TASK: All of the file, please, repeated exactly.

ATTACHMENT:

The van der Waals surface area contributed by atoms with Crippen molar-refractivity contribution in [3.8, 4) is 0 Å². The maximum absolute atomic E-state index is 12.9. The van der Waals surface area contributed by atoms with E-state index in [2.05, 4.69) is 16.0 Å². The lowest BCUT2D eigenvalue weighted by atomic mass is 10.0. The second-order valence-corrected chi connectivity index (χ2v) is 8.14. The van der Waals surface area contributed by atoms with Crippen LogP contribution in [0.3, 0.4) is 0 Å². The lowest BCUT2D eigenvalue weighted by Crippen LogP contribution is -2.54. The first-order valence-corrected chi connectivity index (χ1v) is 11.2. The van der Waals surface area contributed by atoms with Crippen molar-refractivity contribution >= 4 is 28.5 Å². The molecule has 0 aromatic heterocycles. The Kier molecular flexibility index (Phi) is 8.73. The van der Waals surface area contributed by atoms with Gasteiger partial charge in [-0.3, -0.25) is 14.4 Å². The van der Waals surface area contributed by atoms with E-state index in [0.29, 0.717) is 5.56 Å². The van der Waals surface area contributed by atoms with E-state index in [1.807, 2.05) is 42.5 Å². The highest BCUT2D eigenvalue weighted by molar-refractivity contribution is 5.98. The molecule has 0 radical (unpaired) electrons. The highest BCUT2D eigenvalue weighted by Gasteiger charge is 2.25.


The van der Waals surface area contributed by atoms with Crippen molar-refractivity contribution in [3.8, 4) is 0 Å². The maximum absolute atomic E-state index is 12.9. The van der Waals surface area contributed by atoms with E-state index in [2.05, 4.69) is 16.0 Å². The lowest BCUT2D eigenvalue weighted by atomic mass is 10.0. The second-order valence-corrected chi connectivity index (χ2v) is 8.14. The van der Waals surface area contributed by atoms with Crippen LogP contribution in [0.3, 0.4) is 0 Å². The lowest BCUT2D eigenvalue weighted by Crippen LogP contribution is -2.54. The first-order valence-corrected chi connectivity index (χ1v) is 11.2. The van der Waals surface area contributed by atoms with Crippen molar-refractivity contribution >= 4 is 28.5 Å². The molecule has 0 aromatic heterocycles. The Kier molecular flexibility index (Phi) is 8.73. The van der Waals surface area contributed by atoms with Gasteiger partial charge in [-0.3, -0.25) is 14.4 Å². The van der Waals surface area contributed by atoms with E-state index in [0.29, 0.717) is 5.56 Å². The van der Waals surface area contributed by atoms with E-state index in [1.807, 2.05) is 42.5 Å². The highest BCUT2D eigenvalue weighted by molar-refractivity contribution is 5.98. The molecule has 0 radical (unpaired) electrons. The highest BCUT2D eigenvalue weighted by Gasteiger charge is 2.25.